Man who murdered four-year-old girl by roasting her in an oven wants retrial

By admin
03 June 2015

An American federal judge has ruled that John Lane (66), who’d been sentenced to 20 years in jail, has provided sufficient proof that his mental state prevented him from lodging an appeal earlier.

A 66-year-old man convicted of the murder of a little girl by forcing her into an oven and cooking her alive is seeking a retrial. John Lane, who’d been sentenced to 20 years in jail, has provided sufficient proof that his mental state prevented him from lodging an appeal earlier, an American federal judge has ruled.

'Lucifer's gone now. Angela's OK'

Lane was convicted in 1985 of the murder of Angela Palmer. He’d put her in his oven in his flat and turned it up as high as it would go, lodging a chair under the door’s handle prevented her from getting out.

The girl’s body was found by firemen called to investigate a report of smoke in the building, in Auburn in the north-eastern state of Maine.

When firefighters arrived, they found Lane holding a Bible in one hand as he stood calmly with Angela's mother Cynthia, who he was dating at the time, and Angela's 5-year-old sister, Sarah.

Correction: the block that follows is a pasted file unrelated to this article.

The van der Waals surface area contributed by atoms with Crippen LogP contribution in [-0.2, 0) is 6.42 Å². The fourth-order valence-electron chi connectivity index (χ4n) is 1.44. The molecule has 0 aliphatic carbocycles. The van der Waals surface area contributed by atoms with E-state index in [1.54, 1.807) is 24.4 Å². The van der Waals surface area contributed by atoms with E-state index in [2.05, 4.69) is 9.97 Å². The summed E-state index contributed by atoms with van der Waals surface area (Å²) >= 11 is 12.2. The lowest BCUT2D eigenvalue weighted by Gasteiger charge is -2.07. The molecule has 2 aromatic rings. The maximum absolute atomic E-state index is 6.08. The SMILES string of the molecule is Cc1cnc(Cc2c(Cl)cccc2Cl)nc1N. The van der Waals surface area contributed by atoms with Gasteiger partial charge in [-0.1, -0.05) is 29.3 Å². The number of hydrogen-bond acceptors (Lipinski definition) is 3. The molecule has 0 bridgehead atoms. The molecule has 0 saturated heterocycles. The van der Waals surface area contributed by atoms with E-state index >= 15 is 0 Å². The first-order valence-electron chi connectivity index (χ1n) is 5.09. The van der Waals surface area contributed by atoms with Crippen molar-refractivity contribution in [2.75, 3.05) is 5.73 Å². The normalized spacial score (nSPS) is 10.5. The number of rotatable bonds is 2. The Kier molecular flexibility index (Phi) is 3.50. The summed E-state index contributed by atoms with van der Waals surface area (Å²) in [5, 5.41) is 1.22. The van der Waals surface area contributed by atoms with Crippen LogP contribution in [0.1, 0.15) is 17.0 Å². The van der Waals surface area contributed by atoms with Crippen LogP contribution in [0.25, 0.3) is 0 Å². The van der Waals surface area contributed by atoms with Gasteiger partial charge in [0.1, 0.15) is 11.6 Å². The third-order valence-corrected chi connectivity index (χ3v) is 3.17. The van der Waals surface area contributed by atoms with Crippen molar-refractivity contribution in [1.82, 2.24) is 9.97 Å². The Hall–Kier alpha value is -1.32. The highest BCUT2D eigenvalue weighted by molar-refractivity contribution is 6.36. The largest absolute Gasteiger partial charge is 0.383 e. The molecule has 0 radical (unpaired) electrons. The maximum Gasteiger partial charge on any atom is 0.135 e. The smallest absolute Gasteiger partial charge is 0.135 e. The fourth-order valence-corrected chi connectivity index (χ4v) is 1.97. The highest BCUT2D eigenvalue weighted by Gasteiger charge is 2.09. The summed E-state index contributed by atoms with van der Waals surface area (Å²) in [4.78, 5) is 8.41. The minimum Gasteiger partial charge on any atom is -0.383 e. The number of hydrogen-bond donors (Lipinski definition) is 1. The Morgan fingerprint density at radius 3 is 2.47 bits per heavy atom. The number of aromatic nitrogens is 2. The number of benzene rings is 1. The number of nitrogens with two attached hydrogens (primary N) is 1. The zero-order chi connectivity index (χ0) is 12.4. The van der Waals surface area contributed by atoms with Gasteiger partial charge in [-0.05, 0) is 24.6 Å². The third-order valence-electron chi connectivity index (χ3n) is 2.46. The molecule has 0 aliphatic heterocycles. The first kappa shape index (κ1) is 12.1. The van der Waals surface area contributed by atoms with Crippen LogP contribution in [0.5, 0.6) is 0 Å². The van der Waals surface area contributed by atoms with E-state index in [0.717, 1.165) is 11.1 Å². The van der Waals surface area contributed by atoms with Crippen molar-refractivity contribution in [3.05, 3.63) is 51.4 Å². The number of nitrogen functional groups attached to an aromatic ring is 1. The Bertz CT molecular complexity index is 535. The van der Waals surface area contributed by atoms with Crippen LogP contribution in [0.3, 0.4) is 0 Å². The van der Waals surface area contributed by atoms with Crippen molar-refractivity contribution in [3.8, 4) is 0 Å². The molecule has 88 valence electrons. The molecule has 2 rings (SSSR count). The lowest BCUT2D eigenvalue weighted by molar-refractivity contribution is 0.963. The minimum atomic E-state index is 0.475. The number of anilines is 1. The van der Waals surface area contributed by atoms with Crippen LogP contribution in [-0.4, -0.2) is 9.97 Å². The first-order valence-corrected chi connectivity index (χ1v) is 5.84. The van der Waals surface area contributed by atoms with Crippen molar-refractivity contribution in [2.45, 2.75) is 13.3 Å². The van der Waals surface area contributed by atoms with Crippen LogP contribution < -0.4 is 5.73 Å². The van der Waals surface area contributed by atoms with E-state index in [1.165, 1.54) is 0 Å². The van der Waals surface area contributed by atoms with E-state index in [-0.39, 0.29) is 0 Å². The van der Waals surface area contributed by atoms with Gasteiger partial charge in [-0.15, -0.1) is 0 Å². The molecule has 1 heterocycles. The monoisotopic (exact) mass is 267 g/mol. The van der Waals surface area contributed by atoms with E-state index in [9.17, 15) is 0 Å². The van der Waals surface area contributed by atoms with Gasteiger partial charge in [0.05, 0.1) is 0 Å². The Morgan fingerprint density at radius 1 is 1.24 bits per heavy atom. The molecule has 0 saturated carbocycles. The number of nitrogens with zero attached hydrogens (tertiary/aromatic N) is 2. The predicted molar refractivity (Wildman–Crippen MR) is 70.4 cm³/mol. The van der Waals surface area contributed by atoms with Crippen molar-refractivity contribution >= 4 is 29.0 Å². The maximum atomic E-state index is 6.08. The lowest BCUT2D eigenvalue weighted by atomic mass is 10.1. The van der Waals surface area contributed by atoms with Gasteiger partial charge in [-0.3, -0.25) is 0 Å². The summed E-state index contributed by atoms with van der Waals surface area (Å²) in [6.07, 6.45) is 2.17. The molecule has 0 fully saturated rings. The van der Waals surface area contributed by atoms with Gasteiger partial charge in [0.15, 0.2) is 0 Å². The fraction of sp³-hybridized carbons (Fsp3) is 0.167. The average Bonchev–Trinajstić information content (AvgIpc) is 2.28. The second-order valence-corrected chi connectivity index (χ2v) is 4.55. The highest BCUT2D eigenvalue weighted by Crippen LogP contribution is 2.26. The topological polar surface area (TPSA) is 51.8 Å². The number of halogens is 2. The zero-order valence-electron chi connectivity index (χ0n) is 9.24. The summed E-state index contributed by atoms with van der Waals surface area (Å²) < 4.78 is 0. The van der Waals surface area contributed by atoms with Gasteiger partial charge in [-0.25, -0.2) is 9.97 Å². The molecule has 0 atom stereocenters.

"It's all right," he's said to have told them. "Lucifer's gone now. Angela's OK."

Angela's mother was arrested along with Lane arrested after her daughter's charred body was found in the oven. She had been in the next room, high on prescription drugs, as her daughter screamed as she was roasted alive. She was eventually acquitted on a manslaughter charge.

During his initial trial, Lane's attorney E. James Burke told the court Lane was an insane alcoholic, who was performing a rite of exorcism when little Angela was killed. He allegedly though Angela was a demon and trying to kill him.

Lane was convicted of murder in 1985 and sentenced to life in prison. But 30 years later, he wants a retrial.

In a motion presented to the federal court, Lane argued that his attorney in the 1985 trial didn’t provide him with a proper defence.

He argued that his attorney should have included records of his mental state and should have questioned a psychiatrist’s report which stated that Lane had realised that what he’d done was wrong.

According to court reports the appeal court in Maine upheld Lane’s conviction.

The federal judge ruled that Lane be allowed to argue he was too ill mentally to appeal earlier, and also rejected the prosecution’s motion that the appeal be set aside.

The attorney-general’s office has 14 days in which to decide whether to overrule the judge’s decision.

SOURCES: SKY NEWS, MIRROR.CO.UK, CBS NEWS

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